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Everything You Need to Know About Ulsan

Staying Warm in Korea

Winter in Korea demands serious attention, and this holds true even for individuals accustomed to Canadian winters. The cost of heating an apartment, regardless of its size, can soar significantly. Additionally, navigating the intricacies of the Korean floor heating system, known as “ondol,” can pose a challenge. This guide aims to assist you in navigating the complexities of staying warm during this season while also managing your heating expenses effectively.

Mastering the Ondol

Image Rights: Chad Meyer, Moonjung Kim

Beyond language barriers, mastering the intricacies of Korea extends to an unexpected frontier—the heating system. Upon my arrival, my director’s nonchalant introduction to my apartment’s heating setup amounted to a simple declaration: “that’s the heater.” What seemed like a straightforward encounter evolved into a years-long journey to decipher the nuances of this integral aspect of Korean living. Unraveling the system’s complexities demanded time, patience, and a persistent quest to comprehend its inner workings.

Getting it started

Initiating the ondol system involves managing both your heating and hot water needs. During the summer, the unit is primarily set to “hot water only.” Before activating the floor heating, it’s crucial to ensure that the necessary valves are open. Typically, a master valve beneath your boiler, always in the “on” position, controls the entire system, with additional valves for individual rooms. These room-specific valves are commonly situated beneath sinks, though their placement may vary in your apartment. Identifying the correct room for each valve can be a puzzle, sometimes solved through labels, but often requiring a bit of trial and error. I recommend starting systematically, perhaps from left to right, and heating one room at a time, a process especially manageable for single-room apartments.

Understanding the control Panel

Navigating the ondol system also entails deciphering the control panel, a task that often requires some exploration. The diagram typically resembles the illustration below, representing a prevalent style, but it’s worth noting that various designs exist. Here are translations to assist you in understanding the functions of the buttons and knobs, offering insights into a few of the more commonly encountered control panels.

Above:This is more of a modern style. Below: an older style

Another Style

Heating your Apartment without Breaking the Bank

Several winters back, I lucked out with a spacious three-bedroom apartment, the kind usually reserved for hogwan teachers. The initial thrill of upgrading from a snug one-room space, however, came crashing down when I received my first heating bill—a whopping 300,000 won. While I could blame a temporary house guest for cranking up the heat, the reality was that I had unwittingly turned every room into a cozy haven, running up both the boiler and my gas bill around the clock.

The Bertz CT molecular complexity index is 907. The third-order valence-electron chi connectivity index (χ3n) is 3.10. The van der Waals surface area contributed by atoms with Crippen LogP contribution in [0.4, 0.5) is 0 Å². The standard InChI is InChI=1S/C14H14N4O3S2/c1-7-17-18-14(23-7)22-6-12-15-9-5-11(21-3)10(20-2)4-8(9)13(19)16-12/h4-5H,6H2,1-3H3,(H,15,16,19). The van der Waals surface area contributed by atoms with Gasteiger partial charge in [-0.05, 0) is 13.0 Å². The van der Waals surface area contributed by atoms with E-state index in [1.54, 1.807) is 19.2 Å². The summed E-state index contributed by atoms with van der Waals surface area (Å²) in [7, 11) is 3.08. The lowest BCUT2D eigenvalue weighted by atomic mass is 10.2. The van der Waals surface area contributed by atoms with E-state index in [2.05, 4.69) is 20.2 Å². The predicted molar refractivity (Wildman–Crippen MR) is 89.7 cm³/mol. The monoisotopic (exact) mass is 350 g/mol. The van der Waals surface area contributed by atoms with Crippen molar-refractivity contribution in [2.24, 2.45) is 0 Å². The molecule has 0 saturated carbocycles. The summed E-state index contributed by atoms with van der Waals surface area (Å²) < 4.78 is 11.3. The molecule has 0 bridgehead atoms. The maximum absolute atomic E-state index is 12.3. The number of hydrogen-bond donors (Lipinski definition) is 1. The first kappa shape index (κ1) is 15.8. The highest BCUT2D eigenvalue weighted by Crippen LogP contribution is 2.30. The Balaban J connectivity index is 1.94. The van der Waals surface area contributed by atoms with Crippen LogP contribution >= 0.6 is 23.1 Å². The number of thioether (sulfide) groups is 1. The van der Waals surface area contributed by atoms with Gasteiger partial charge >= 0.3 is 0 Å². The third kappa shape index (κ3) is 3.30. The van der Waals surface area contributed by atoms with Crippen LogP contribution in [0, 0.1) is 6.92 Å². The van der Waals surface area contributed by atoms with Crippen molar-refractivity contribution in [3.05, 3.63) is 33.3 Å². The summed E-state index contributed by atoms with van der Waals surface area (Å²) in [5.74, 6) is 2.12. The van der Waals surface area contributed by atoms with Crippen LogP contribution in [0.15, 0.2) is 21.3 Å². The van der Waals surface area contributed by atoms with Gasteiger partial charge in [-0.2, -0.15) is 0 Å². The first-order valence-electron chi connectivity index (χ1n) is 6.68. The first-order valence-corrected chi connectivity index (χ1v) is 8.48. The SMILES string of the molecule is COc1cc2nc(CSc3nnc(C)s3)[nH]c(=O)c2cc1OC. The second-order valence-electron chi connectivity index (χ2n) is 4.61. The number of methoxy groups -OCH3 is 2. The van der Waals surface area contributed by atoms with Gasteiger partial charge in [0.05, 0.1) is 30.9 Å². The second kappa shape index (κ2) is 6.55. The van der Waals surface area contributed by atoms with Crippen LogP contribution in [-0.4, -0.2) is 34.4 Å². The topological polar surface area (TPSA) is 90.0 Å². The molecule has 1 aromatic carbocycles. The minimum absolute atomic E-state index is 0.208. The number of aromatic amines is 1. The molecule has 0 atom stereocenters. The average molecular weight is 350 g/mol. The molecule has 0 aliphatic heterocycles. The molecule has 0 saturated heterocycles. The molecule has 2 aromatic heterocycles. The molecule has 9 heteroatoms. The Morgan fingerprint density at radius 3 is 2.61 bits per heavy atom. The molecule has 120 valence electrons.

To avert such unwelcome surprises, a few strategic measures can be taken. Firstly, consider limiting the duration of your floor heating. Running it for a few hours at a time and then switching it off can keep you warm without continuously inflating your gas bill. Personally, I opt for an hour or two in the morning and a similar stint in the evening, a practice that has noticeably curtailed costs.

For those blessed with larger apartments, the same principle applies, but with a twist. Heat only the rooms you inhabit. If you’re lounging in the living room, close off the others and focus the warmth where you need it most. This not only enhances comfort but also significantly reduces heating expenses. Additionally, in more expansive living spaces, keeping doors closed serves as an energy-efficient move, trapping warmth and demanding less power to maintain room temperature. If bills persistently loom large, consider implementing some of the tips outlined below.

Insulating your Concrete Home

YThe subsequent challenge is retaining the hard-won warmth within your living space. In my experience, numerous apartments suffer from lackluster insulation, a sentiment echoed by the myriad insulating products available for purchase these days. The question then becomes: how do you fortify your abode against the intrusion of cold air and, conversely, safeguard the precious warmth within? A simple yet effective strategy is to embark on a Daiso expedition, where you can amass a strategic arsenal of supplies to fortify your living space.

Window Insulation

Start with the Door!

In Korea, the prevalent use of metal doors, ensconced in an environment of concrete and tile, poses a formidable challenge to insulation. The unforgiving cold readily infiltrates these materials, transforming them into conduits for heat loss in your apartment. Fortunately, combating this issue doesn’t require a Herculean effort. A simple trip to the local store will yield weather stripping and bubble-wrap insulation, readily available and highly effective solutions. Shielding your door with a layer of bubble wrap and sealing any potential drafts with weather stripping can work wonders in fortifying against the chill. Additionally, if you have a secondary door, keeping it firmly closed serves as an extra layer of defense against the encroaching cold.

Weather stipping

Cover your Windows!